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Worksite Enforcement
05/01/2012

Wash. herb grower fined $1 million for knowingly employing illegal aliens

Company hired and concealed illegal workers while being audited by special agents

SEATTLE — A Washington-based supplier of fresh organic herbs to nearly 2,700 grocers was sentenced Tuesday to $1 million in criminal fines and probation for hiring illegal aliens in a case spurred by a tip to U.S. Immigration and Customs Enforcement's (ICE) Homeland Security Investigations (HSI).

In a plea agreement, HerbCo International, Inc., and three top executives admitted knowingly hiring illegal aliens at their Duvall packing facility in violation of the Immigration Reform and Control Act. The law requires employers to review documents from each worker they hire to verify they are legally present in the United States and authorized to be employed.

The corporation pleaded guilty to felony offences and was sentenced to a fine of $1 million and five years' probation for harboring, concealing, shielding an illegal alien, and encouraging and inducing an illegal alien to reside. The executives, Edward Williamson "Ted" Andrews, III 58, of Seattle; David William Lykins Jr., vice president, 55, of Lake Stevens; and Debra Rae Howard, general manager, 56, of Woodinville, each pleaded guilty to a misdemeanor offence and were sentenced to one year probation for aiding and abetting a pattern or practice of employing illegal aliens.

Court documents say HerbCo rehired illegal aliens for a secret night shift and paid them in cash to conceal their crime from law enforcement. Company executives did this after informing HSI that they had laid off all their illegal workers following an HSI audit of the company's I-9 employment eligibility verification forms.

"In the midst of an I-9 administrative audit, HerbCo hired and concealed unauthorized workers," said Brad Bench, acting special agent in charge for HSI Seattle. "It was a brazen move that compelled us to initiate a criminal investigation. HSI is working to reduce the demand for illegal workers by targeting those who hire them. Businesses that engage in this unlawful practice should take note of the significant penalties and take proactive steps to comply with the law."

HSI conducted a review of the company's I-9 employment eligibility verification forms in early 2011. The audit found significant discrepancies. Of the more than 300 forms reviewed, more than 200 were suspect. In April 2011, HSI notified HerbCo of the discrepancies. Within days of the government's notice, HerbCo laid off 86 employees who reportedly couldn't produce valid documentation proving their U.S. employment eligibility.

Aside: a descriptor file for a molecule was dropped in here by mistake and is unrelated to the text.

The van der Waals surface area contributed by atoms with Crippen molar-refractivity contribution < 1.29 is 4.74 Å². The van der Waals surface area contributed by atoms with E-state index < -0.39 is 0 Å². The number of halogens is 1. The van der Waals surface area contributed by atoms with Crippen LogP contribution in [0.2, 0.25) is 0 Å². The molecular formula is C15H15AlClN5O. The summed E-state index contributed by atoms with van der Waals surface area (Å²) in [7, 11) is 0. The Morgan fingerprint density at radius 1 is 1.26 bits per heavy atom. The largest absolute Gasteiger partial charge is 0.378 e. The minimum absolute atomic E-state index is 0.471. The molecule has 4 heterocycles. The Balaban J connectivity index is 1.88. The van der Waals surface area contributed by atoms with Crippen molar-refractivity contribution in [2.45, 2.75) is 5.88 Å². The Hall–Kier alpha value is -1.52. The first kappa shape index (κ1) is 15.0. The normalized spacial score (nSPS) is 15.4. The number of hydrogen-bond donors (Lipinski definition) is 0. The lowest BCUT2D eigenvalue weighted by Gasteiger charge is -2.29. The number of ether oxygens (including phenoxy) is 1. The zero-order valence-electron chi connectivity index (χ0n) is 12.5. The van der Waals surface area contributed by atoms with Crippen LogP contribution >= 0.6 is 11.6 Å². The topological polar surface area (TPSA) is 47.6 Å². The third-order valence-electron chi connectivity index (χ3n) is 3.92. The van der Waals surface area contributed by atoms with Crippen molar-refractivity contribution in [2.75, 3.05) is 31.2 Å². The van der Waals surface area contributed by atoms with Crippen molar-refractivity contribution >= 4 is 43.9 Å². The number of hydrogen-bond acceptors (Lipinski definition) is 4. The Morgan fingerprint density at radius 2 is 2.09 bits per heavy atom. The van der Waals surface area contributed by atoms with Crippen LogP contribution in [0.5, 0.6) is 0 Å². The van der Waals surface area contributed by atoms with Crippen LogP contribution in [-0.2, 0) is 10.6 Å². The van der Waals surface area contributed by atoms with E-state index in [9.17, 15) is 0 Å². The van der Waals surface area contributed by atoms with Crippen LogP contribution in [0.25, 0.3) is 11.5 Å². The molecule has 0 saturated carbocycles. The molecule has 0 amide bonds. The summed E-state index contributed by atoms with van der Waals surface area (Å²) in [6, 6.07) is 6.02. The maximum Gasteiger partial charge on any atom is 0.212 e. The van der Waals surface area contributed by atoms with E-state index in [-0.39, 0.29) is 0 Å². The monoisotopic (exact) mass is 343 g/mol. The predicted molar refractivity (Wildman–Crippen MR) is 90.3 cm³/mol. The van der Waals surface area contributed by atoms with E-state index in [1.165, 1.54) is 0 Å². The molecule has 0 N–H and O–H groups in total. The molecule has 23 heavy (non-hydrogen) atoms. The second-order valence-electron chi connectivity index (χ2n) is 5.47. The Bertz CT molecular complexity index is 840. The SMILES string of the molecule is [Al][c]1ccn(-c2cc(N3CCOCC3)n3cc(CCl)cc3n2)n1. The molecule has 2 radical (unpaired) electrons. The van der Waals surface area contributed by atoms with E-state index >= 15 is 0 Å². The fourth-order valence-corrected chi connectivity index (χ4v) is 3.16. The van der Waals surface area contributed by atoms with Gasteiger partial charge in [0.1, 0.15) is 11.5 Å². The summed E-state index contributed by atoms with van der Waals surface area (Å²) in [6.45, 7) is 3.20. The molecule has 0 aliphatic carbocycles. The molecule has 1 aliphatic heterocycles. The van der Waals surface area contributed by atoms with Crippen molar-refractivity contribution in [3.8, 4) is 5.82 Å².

HerbCo's officials told investigators their replacement labor didn't have the packing skills needed to keep pace with orders. To keep up with orders, HerbCo devised a plan to rehire about 25 of their most efficient workers who had been fired. They called them the "A-Team." The A-Team worked select nights from late April to early June 2011 during a secret night shift. They paid the workers in cash and ensured the "A-Team" worked after hours to avoid contact with the legal replacement workforce and avoid detection by HSI investigators. Company executives made about $40,000 in cash withdrawals from company accounts to compensate the illegal workers.

"These company executives knew they were breaking the law. The secret night shift and the envelopes stuffed with cash are signs of illegal conduct that cannot be ignored," said U.S. Attorney Jenny A. Durkan. "Employers need to know there is a heavy price to pay – in this case a million dollars – for knowingly hiring those who are not authorized to work in the United States."

HSI special agents and forensic auditors worked closely with the U.S. Attorney's Office for the Western District of Washington in the criminal prosecution of this case.

Last fiscal year, employers nationwide were ordered to pay nearly $10.5 million in civil fines for hiring violations. In addition, criminal charges were filed against a record-breaking 221 owners, employers, managers and/or supervisors – up from 196 in fiscal year 2010.

Officials say businesses can avoid facing these types of penalties by taking proactive steps to ensure their workforce is legal by making a good faith effort to verify employment eligibility.

"Employers aren't expected to be forensic document experts, that's why E-Verify was created," said Bench. "It's a free and relatively easy way to authenticate employment eligibility over the Internet."

E-Verify is an Internet-based system that compares information from an employee's I-9 employment eligibility verification form, to data from U.S. Department of Homeland Security and Social Security Administration records to confirm employment eligibility.

Bench says businesses around the country are participating in ICE's Mutual Agreement between Government and Employers (IMAGE) program. IMAGE participants volunteer for an I-9 audit, they receive training in I-9 compliance and documentation fraud detection, and commit to using E-Verify. Employers can find more information about IMAGE online at http://www.ice.gov/image.